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Would You Pay $10,900 For A Bunch Of Grapes?

Japan Grapes, Ruby Roman, is auctioned at $10,900.

A bunch of grapes in Japan cost $10,900 on Thursday, a record price for the range in the fruit-obsessed nation.

Seasonal fruit offerings in Japan consistently bring in huge sums from purchasers seeking social eminence, or from store owners desiring to attract clients over the high-flying edibles.

The buyer of Thursday’s bunch of about 30 Ruby Romans, who paid about $360 per grape, revealed no wrath, assuring to administer samples to a couple of lucky patrons.

“These are genuinely Ruby Roman gems,” bidder Takamaru Konishi from western Japan told media.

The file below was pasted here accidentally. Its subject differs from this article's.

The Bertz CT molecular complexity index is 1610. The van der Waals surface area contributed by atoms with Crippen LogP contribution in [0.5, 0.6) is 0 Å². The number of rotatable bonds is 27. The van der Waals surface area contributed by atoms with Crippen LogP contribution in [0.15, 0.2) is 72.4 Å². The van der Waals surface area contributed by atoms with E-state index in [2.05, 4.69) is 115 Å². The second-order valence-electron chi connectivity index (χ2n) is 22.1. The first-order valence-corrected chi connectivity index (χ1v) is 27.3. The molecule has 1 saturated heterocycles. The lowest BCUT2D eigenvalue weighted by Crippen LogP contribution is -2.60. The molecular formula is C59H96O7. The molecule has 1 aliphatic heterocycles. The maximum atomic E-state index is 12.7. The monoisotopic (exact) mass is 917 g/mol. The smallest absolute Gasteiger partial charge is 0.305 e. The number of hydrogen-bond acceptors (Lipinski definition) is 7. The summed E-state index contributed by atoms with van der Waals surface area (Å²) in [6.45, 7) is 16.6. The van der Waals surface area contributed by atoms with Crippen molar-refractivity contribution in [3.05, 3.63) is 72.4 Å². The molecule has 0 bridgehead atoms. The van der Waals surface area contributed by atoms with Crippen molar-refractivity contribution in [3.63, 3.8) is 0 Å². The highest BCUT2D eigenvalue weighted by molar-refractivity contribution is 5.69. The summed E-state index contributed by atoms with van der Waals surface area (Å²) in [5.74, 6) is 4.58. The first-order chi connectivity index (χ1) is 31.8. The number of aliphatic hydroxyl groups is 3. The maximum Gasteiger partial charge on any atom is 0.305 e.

“We will show them at our store prior to providing our customers with a sample taste,” he stated.

Even to the untrained eye, the super-sweet grapes, which is as big as a ping pong ball, stand above their more budget-friendly grapes, which is easily available in grocery stores in other places worldwide.

The 1.1 million-yen sale begins the auction season for Ruby Romans in Japan. Other fruits, from apples to watermelons, can likewise fetch jaw-dropping amounts under the hammer.

Fruit is relatively pricey in Japan and it is not uncommon for a single apple to cost as much as $3.



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